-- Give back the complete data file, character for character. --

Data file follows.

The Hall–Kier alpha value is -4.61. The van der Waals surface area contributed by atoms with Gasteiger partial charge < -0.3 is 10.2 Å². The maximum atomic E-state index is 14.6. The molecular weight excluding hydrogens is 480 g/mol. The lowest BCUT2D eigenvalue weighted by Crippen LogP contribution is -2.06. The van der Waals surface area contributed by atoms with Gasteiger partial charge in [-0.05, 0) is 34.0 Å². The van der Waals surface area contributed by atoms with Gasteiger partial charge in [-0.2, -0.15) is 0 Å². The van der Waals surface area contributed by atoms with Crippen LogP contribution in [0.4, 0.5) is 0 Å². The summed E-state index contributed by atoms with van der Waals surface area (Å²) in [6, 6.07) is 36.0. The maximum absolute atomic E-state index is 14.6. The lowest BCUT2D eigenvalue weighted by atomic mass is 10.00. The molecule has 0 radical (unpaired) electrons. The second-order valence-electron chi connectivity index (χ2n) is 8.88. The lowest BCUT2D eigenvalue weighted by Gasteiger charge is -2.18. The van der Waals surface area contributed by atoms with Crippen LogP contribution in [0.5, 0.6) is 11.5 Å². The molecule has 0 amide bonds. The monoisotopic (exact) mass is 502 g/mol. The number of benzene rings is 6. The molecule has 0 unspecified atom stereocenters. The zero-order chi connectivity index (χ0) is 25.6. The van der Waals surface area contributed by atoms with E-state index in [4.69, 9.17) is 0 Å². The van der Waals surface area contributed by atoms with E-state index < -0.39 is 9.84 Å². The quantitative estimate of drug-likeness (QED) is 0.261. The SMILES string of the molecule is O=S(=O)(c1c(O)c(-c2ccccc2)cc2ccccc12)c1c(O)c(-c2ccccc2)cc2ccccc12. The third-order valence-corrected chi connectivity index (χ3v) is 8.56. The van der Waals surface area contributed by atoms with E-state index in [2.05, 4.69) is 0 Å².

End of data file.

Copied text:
The Hall–Kier alpha value is -4.61. The van der Waals surface area contributed by atoms with Gasteiger partial charge < -0.3 is 10.2 Å². The maximum atomic E-state index is 14.6. The molecular weight excluding hydrogens is 480 g/mol. The lowest BCUT2D eigenvalue weighted by Crippen LogP contribution is -2.06. The van der Waals surface area contributed by atoms with Gasteiger partial charge in [-0.05, 0) is 34.0 Å². The van der Waals surface area contributed by atoms with Gasteiger partial charge in [-0.2, -0.15) is 0 Å². The van der Waals surface area contributed by atoms with Crippen LogP contribution in [0.4, 0.5) is 0 Å². The summed E-state index contributed by atoms with van der Waals surface area (Å²) in [6, 6.07) is 36.0. The maximum absolute atomic E-state index is 14.6. The lowest BCUT2D eigenvalue weighted by atomic mass is 10.00. The molecule has 0 radical (unpaired) electrons. The second-order valence-electron chi connectivity index (χ2n) is 8.88. The lowest BCUT2D eigenvalue weighted by Gasteiger charge is -2.18. The van der Waals surface area contributed by atoms with Crippen LogP contribution in [0.5, 0.6) is 11.5 Å². The molecule has 0 amide bonds. The monoisotopic (exact) mass is 502 g/mol. The number of benzene rings is 6. The molecule has 0 unspecified atom stereocenters. The zero-order chi connectivity index (χ0) is 25.6. The van der Waals surface area contributed by atoms with E-state index in [4.69, 9.17) is 0 Å². The van der Waals surface area contributed by atoms with E-state index < -0.39 is 9.84 Å². The quantitative estimate of drug-likeness (QED) is 0.261. The SMILES string of the molecule is O=S(=O)(c1c(O)c(-c2ccccc2)cc2ccccc12)c1c(O)c(-c2ccccc2)cc2ccccc12. The third-order valence-corrected chi connectivity index (χ3v) is 8.56. The van der Waals surface area contributed by atoms with E-state index in [2.05, 4.69) is 0 Å².